September 19, 2014 by bck1402
Every now and then, we have a caterpillar infestation.
I never really paid it any mind, dutifully getting rid of the caterpillars that were munching away on the Oleander plant. It did occur to me that these caterpillars were really odd looking.
I should probably also mention that around this time, I picked up some accessories – special lenses – that could be attached to the camera on my handphone, one of which was a macro lens. Thing was… you had to get real close for that lens to capture a decent picture.
Anyway, I figured there was an opportunity here. We learned in school about how these caterpillars would turn into butterflies, but I had never seen it happen. So, I kept a couple of the caterpillars for observation, snapping away a few pics along the way.
The first trick was to figure out what kind of caterpillar I had. I did the customary internet searches, trying to figure out how to describe it (‘green caterpillar’ is really not enough) and find it through numerous sites of caterpillars and butterflies. The most I could manage was the ‘green caterpillar with an alien-face with blue eyes’ visage… and still came up with bupkis. So, I tired the Google image search where I could upload the image and Google’s search engine would find similar images.
That’s when the shoe dropped. I didn’t have a caterpillar that would turn into a butterfly… it would turn into a moth. The Oleander Hawkmoth, to be precise.
I had two at first, but after a day of them voraciously munching away at the leaves I placed in the box, I got rid of the smaller one and kept the bigger (almost as big as a ring finger), hoping it would metamorphose sooner. While I was expecting the customary cocoon, that didn’t happen. Moths don’t do that whole weaving of a chrysalis thing. Three days of munching and then it just stopped, and settled under some leaves. It probably gave out some gaseous element that resulted in the leaves sticking to each other, and lightly to the box. It took a while to figure that it had made it’s cocoon with the leaves.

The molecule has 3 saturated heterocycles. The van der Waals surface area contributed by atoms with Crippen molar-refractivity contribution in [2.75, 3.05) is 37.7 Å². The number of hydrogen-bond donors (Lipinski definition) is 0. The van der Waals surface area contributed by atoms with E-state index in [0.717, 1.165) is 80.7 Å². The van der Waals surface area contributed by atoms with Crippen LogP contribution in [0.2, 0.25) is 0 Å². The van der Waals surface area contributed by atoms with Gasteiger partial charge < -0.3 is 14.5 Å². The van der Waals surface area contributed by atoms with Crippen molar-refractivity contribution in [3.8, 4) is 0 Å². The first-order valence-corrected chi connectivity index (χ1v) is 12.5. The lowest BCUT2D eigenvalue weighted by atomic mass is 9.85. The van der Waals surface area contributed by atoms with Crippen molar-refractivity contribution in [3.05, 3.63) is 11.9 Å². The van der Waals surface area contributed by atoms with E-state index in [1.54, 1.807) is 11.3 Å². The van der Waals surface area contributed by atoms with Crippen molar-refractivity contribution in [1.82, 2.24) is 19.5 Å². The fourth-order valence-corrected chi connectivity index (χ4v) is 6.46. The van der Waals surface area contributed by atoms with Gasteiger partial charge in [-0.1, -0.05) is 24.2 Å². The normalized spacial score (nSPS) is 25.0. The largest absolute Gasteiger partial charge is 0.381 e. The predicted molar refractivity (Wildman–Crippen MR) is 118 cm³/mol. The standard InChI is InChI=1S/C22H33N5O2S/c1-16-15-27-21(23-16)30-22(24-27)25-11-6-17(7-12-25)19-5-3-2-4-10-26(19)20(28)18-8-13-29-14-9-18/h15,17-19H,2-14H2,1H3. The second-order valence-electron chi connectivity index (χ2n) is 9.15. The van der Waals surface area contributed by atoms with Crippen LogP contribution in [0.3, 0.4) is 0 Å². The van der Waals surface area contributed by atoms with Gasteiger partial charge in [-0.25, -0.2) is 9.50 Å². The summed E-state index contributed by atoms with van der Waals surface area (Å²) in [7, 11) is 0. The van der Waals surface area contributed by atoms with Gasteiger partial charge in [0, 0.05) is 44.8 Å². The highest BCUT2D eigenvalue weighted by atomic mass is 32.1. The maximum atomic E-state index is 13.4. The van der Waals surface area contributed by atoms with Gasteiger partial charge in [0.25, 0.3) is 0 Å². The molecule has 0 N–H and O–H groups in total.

By September 5th, the change happened.
After a couple of days, I cleaned out the box, threw out the cocoon of decaying leaves, added in some soil and fresh leaves. Throughout that time, the pupa turned brown and gradually became darker. Further online research suggested a conversion period of 20 days to as much as 8 weeks! Almost ten days in the pupa stage, there was a change as a portion of it became near black. By the next day, the segmented parts also became almost blackish.
By day 11 of pupa watch, I noticed that the ‘shell’ seemed somewhat transparent and I could see the insect within. What I thought looked like the wings was actually the moth itself.
This morning (September 18) was day 12 (! – what happened to 20 days?) and when I checked on it, the moth was out, and it did not look good. I thought that it had just emerged and that was why the wings had not stretched out, but I also noticed that the inside of the box seemed very messed up. There were specks of the soil on everything – you might be able to notice it in the picture above. It might have suggested that the moth fluttered about quite a bit trying to find its way out, and then settled when it couldn’t do so.
A little tap on the side of the box and the moth moved. At least, it wasn’t dead.
I left the box completely open throughout the day hoping that the wings would properly dry out and expand, but by night, nothing had changed. It barely moved. Then again, it’s a moth, they’re only active at night. While I could feed the caterpillars the leaves, I had no idea what the moth ate, especially since it didn’t go for the remaining leaves. I decided to let it go, and tilted the box over the Oleander plant.
It was raining tonight, and it was still drizzling when I put the moth out. The moth scampered up the stalk of the plant (very actively) and settled under a leaf. I hope the wings will still spread out properly, but at least it’s on the plant it was named for. Maybe it has something to eat. Pretty sure it may drop some eggs and we’ll have caterpillars again. They always come back.
If I do this again, I know what to look for and maybe see it come out of the cocoon for sure. In closing, here’s a close up of the fuzzy bugger…